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How David Letterman's late "Cue Card Boy" Tony Mendez became involved with cue cards

  • Mendez, who died last month at age 76, was personally hired by Barney McNulty -- who is credited with being the first person in television to use cue cards -- to turn cards on 1960s shows including The Lucy Show and Hollywood Palace, writes The New York Times' Richard Sandomir writes in Mendez's obituary. In the 1970s and early 1980s, Mendez took a detour into dancing, performing on Broadway and in musical production touring companies. In 1984, he returned to flipping cards by joining SNL, where he stayed for nine years. “It was the most stressful job I ever had,” he told The New Yorker. “The hosts were totally freaked out. They would all try to memorize, and I would tell them that the script was going to be changing until the last minute, so they had to follow me.” In 1993, he succeeded his companion, Marty Zone, who had been diagnosed with HIV five years earlier, as Letterman’s cue card man. "Mr. Mendez’s relationship with Mr. Letterman was, he once recalled, unusually strong — until he was fired," writes Sandomir. “Nobody talks to him the way I do and he welcomes it because everybody is so afraid of him,” Mr. Mendez told Time Out. “And he knows he’ll get the truth from me.”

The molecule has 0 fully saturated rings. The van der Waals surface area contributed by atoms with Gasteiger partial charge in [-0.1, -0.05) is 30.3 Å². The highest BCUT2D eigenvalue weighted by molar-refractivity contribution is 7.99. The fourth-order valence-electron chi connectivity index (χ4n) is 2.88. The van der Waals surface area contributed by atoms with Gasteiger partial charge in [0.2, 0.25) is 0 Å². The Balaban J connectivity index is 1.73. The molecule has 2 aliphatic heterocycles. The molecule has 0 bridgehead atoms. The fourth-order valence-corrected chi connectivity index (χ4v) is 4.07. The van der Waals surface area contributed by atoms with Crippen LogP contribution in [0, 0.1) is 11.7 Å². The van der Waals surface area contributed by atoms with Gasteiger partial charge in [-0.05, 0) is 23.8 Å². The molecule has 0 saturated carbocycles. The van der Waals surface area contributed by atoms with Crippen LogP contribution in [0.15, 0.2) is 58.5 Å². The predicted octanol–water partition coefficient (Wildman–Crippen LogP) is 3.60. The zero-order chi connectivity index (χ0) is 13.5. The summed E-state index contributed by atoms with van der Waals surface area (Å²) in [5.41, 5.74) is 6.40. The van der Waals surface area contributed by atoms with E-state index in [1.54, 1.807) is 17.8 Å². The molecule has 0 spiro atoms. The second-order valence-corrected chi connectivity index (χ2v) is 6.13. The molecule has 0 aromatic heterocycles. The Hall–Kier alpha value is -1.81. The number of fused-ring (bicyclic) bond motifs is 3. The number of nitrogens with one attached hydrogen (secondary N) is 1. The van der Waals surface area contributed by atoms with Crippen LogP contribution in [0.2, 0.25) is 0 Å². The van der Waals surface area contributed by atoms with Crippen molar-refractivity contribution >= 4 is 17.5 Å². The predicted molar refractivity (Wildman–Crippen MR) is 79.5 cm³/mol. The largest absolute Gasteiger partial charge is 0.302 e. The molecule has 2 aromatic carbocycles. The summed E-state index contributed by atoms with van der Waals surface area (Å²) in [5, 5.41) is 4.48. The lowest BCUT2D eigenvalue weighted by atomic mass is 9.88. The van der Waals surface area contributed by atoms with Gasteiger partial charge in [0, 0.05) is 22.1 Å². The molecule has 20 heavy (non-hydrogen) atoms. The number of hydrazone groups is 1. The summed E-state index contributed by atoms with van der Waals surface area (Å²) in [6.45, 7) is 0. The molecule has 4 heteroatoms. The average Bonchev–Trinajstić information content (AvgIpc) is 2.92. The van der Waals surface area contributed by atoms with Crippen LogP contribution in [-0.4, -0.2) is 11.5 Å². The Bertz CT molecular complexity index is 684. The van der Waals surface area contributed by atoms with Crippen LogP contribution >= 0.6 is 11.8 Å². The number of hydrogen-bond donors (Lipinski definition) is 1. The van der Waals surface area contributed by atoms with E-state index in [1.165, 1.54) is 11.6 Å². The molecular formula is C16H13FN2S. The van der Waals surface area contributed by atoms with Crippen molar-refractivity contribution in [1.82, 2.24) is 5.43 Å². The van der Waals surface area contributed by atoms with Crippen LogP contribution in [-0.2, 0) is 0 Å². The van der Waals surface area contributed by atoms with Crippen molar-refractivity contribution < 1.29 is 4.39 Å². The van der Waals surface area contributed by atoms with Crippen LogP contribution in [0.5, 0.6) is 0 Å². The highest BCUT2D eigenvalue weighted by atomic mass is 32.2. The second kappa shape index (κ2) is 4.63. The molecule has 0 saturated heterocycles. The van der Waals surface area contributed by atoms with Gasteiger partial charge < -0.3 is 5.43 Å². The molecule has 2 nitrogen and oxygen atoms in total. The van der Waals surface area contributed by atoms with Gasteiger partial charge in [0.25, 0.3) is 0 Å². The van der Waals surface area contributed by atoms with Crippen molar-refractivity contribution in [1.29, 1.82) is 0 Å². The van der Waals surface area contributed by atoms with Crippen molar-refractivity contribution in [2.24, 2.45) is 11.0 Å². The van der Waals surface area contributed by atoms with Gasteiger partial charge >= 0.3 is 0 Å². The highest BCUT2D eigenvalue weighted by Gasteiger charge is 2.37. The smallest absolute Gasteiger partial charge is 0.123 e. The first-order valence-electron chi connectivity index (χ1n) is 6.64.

TOPICS: Tony Mendez, Late Show with David Letterman, Saturday Night Live